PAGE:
Getting Started with Reverse Mortgages
If you’re looking to get started with a reverse mortgage, these articles can help guide you through all aspects of the process.
What are rate caps and rate floors?
There are two additional factors that can affect an adjustable interest rate on a reverse mortgage: caps and floors.
In order to limit how quickly interest rates may rise or fall within a given year, caps are in place to set a maximum rate that your loan can incur. According to HUD.gov, adjustable rate HECM loans have a 2% annual cap and 5% lifetime cap.
Additionally, your lender may assign a rate floor, which determines the minimum interest rate of your reverse mortgage. If your rate floor is 3%, you’ll always pay at least that amount, even if the sum of your index and margin drop below it.
What are the other reverse mortgage costs?
Interest rates are just one of the expenses associated with a reverse mortgage. In addition to interest, there are additional reverse mortgage costs that consumers should be aware of. The Department of Housing and Urban Development provides a detailed rundown of the fees and charges of a HECM:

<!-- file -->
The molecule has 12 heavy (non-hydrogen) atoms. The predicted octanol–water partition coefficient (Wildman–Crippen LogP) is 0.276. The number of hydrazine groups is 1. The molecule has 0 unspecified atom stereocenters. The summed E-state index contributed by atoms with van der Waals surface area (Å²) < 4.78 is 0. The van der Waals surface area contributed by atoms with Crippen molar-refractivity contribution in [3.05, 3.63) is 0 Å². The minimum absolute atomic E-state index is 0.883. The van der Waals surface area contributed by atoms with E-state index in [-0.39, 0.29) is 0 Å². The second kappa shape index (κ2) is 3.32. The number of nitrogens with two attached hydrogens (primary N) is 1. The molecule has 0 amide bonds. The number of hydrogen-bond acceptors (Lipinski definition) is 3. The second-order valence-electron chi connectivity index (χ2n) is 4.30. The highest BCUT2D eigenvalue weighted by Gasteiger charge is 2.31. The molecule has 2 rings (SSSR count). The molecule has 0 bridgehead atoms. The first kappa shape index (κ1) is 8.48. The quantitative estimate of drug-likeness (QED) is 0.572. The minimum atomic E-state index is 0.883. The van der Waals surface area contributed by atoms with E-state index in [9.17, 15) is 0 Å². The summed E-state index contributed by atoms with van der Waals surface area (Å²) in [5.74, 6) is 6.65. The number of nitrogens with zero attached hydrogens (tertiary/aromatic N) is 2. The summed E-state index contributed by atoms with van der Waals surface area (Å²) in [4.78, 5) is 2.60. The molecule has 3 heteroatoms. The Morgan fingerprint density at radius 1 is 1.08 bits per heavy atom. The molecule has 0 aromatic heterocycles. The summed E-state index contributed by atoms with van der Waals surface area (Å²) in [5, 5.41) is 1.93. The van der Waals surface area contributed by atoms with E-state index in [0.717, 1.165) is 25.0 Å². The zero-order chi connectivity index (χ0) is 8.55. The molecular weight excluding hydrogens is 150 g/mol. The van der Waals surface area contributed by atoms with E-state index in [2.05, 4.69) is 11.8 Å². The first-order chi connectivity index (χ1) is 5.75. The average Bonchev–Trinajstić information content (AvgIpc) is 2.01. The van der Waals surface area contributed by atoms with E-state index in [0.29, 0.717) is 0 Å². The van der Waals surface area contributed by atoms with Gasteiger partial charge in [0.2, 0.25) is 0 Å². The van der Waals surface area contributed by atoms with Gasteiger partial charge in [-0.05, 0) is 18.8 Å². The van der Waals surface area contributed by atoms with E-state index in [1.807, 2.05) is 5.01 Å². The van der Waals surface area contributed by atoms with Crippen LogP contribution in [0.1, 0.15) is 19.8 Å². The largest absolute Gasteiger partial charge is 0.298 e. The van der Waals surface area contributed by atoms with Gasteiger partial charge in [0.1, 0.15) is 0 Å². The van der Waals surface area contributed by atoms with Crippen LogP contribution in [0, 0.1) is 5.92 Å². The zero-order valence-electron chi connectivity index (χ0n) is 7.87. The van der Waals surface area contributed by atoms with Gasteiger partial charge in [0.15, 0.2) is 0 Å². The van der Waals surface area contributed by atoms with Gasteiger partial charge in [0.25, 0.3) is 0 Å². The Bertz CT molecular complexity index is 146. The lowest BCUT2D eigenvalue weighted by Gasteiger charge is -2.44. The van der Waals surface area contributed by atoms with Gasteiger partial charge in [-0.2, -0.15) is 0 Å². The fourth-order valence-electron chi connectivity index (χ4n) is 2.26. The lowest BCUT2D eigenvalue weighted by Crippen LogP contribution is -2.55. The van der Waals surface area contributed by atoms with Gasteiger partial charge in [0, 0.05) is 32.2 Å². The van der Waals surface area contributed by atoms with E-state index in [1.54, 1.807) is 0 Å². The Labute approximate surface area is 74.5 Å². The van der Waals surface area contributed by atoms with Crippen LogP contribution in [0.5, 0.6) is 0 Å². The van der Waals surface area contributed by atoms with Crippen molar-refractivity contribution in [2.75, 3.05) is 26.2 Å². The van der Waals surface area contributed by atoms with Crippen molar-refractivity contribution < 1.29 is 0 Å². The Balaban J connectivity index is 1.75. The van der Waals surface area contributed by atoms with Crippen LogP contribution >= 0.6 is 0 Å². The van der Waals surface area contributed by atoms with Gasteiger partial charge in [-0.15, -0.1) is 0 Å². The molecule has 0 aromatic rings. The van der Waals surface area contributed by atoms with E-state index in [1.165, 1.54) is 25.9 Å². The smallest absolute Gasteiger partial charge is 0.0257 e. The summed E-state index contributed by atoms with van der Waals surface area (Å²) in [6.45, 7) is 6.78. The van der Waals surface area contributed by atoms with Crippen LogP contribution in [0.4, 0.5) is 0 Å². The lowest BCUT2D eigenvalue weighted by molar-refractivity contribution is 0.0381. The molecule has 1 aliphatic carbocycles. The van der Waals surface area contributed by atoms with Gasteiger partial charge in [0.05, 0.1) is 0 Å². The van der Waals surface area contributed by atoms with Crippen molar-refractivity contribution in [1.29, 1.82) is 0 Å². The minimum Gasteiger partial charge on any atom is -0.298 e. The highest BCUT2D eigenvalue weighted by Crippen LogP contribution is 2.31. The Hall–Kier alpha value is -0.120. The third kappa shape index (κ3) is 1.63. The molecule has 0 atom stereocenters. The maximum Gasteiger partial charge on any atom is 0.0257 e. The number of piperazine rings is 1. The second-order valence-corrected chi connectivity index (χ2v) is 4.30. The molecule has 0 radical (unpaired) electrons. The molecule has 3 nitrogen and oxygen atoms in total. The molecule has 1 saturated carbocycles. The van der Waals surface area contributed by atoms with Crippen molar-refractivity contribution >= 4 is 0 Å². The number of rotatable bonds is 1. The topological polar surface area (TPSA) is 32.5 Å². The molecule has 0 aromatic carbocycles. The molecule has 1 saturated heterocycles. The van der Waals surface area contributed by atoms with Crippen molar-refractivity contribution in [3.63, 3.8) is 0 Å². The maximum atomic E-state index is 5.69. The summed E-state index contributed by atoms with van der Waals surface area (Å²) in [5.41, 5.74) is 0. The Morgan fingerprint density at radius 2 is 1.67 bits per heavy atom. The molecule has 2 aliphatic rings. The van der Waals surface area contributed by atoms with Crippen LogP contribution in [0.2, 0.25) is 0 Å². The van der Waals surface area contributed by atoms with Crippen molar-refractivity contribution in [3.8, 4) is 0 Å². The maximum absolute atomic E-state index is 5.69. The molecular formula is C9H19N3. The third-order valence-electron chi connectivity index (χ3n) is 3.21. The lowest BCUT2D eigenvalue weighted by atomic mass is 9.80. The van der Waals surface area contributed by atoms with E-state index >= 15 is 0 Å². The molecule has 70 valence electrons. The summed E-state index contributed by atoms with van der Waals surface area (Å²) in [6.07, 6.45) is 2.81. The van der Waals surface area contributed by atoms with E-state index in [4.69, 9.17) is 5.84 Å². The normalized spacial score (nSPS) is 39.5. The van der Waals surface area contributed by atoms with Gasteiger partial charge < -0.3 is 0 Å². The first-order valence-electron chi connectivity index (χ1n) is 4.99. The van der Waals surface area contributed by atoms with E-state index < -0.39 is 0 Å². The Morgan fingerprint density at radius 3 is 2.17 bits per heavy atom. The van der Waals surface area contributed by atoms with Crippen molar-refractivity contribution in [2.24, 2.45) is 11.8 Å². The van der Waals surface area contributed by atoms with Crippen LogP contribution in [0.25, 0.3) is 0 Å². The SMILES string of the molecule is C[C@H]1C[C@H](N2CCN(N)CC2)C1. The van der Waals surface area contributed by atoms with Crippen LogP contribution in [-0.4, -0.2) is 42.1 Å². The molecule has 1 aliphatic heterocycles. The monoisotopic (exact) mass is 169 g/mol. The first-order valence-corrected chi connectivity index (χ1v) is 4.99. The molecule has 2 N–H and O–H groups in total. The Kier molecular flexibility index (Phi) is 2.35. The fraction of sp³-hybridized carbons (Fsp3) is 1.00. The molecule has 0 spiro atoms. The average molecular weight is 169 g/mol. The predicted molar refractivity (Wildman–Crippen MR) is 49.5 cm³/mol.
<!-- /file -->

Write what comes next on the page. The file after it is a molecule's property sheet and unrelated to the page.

- Mortgage insurance premiums (MIP): At closing, you’ll pay a 2% MIP for Federal Housing Administration (FHA) mortgage insurance. Over the life of your loan, you’ll also be charged an annual MIP that equals 0.5% of your outstanding mortgage balance.
- Third-party charges: You may pay third-party charges due to closing costs from third parties, including appraisal, title search and insurance, inspections, surveys, credit checks, mortgage taxes, and other fees.
- Origination fee: This fee compensates your lender for processing your reverse mortgage. Lenders may charge the greater of $2,500 or 2% of the first $200,000 of your home’s value plus 1% of the amount over $200,000. Origination fees are capped at $6,000, so you won’t pay any more than that, and lenders may choose not to charge the maximum amount.
- Servicing fees: Reverse mortgages may come with servicing fees; servicing refers to the maintenance tasks your lender must complete throughout the life of your loan. These activities could include sending you regular account statements, ensuring you receive your loan proceeds, and checking that you’re keeping up with your loan requirements. Service fees depend on the type of interest rate you have.
A reverse mortgage loan could be the financial tool that helps you live The GoodLife in Retirement. Our team of Reverse Mortgage Specialists can help you determine what your interest rate might be. Click this link to contact us and get started.